Everywhere respiratory protective masks and breathing apparatus are used, there remains ongoing challenges to the maintenance regime, for ensuring equipment is safe and operational.
During use, masks will become soiled with exposure to the surrounding environment. Typical soiling can include dirt, oils, grit, chemicals, and grease. In some cases, masks may be exposed to contamination which is dangerous at low levels which may need special processing depending on what the contaminant is - examples of this are asbestos fibres, radioactive particles, hazardous contagions, and harsh chemicals. Soiling which is visible is easier to clean but remember that not all soiling will be easily visible.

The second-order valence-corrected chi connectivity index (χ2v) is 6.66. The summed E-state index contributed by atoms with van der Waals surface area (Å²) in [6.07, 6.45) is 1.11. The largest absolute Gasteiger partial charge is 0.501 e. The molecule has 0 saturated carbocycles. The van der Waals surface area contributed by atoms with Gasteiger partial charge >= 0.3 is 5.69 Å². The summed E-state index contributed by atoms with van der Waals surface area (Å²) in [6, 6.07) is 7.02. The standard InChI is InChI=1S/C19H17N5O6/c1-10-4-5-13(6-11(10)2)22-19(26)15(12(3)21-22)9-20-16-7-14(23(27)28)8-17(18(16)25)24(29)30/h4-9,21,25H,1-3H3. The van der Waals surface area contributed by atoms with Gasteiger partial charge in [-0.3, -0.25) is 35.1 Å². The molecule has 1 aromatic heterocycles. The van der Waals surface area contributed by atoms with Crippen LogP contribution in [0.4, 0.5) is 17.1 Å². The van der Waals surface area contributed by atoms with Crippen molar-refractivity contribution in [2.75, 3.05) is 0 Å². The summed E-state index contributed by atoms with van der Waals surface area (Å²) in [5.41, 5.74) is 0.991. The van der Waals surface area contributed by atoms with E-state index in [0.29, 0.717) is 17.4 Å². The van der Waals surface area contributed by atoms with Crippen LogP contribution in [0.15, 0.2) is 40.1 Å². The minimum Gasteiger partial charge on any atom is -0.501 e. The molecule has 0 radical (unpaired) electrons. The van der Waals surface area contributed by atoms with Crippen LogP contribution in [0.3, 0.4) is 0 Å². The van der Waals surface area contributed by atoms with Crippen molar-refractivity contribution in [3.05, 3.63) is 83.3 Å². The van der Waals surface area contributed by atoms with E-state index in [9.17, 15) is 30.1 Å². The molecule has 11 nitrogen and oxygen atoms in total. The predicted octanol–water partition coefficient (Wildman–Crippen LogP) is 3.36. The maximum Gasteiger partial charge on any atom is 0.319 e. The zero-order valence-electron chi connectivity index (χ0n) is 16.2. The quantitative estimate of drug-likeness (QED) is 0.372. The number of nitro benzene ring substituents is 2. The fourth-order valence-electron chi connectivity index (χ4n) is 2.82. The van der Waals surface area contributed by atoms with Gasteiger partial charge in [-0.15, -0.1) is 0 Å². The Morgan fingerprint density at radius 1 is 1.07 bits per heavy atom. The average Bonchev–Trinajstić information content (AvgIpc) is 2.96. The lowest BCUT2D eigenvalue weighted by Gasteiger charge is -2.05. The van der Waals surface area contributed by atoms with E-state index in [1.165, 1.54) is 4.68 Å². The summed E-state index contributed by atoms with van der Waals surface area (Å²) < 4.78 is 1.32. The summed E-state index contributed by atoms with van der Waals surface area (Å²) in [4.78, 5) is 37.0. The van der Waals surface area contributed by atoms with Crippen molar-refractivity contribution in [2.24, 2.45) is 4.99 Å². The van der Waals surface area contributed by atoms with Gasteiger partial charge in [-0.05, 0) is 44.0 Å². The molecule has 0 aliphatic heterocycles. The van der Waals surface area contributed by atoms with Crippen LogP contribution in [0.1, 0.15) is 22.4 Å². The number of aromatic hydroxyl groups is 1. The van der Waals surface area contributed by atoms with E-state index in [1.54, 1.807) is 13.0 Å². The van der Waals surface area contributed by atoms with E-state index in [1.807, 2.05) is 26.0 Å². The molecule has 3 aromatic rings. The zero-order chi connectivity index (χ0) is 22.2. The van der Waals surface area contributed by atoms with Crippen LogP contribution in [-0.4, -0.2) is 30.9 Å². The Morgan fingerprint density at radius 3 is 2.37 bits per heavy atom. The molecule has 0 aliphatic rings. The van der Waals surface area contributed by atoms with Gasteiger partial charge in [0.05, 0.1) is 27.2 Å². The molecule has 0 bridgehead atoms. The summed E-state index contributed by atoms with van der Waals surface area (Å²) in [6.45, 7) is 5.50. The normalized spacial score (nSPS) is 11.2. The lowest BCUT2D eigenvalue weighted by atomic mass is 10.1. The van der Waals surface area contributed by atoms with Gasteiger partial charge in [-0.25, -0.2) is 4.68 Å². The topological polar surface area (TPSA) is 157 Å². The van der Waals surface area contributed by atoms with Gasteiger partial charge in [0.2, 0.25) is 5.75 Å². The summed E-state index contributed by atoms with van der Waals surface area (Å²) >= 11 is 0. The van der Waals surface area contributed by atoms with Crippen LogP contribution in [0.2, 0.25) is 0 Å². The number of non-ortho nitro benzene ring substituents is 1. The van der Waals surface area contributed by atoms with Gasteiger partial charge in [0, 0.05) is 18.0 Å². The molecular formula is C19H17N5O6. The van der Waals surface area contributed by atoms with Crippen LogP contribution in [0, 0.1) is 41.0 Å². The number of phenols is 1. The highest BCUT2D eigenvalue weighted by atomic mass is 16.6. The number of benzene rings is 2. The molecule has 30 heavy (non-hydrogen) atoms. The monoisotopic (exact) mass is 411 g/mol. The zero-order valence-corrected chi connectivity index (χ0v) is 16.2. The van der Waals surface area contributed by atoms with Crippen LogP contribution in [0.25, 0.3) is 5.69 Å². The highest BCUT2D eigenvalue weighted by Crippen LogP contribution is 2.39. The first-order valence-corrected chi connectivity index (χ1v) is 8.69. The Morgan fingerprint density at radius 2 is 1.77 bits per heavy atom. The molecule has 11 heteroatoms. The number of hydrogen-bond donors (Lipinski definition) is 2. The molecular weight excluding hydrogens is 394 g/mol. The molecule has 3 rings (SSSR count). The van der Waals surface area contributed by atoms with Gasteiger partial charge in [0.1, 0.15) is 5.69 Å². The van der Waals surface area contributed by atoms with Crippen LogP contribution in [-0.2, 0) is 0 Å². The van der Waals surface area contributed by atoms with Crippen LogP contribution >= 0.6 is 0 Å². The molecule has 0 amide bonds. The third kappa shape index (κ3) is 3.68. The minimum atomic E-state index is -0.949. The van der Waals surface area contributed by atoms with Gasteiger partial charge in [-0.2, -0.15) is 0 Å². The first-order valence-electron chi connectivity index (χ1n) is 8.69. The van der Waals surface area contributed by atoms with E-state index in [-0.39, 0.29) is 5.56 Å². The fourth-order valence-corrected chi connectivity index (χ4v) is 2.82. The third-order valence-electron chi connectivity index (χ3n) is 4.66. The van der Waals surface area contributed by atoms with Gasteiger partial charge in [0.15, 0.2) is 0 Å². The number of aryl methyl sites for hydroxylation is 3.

Methods for cleaning need to be optimised to minimise downtime.
It is also important to understand there are hazards from within. Masks are fitted to the face in proximity to the breathing zone. Exhaled moist warm air and sweat from the face can contaminate the mask from within. In addition to this being unhygienic, where a wearer is suffering from a contagious illness, even if it is simply a common cold, this infection can be passed on to others, unless proper disinfection occurs between uses (see Fig.1). Primarily this issue is seen where masks and equipment are pooled or communal. Consideration needs to be given to those who are involved in the maintenance of masks also as they are potentially exposed.
Find out more, DOWNLOAD THE WHITEPAPER!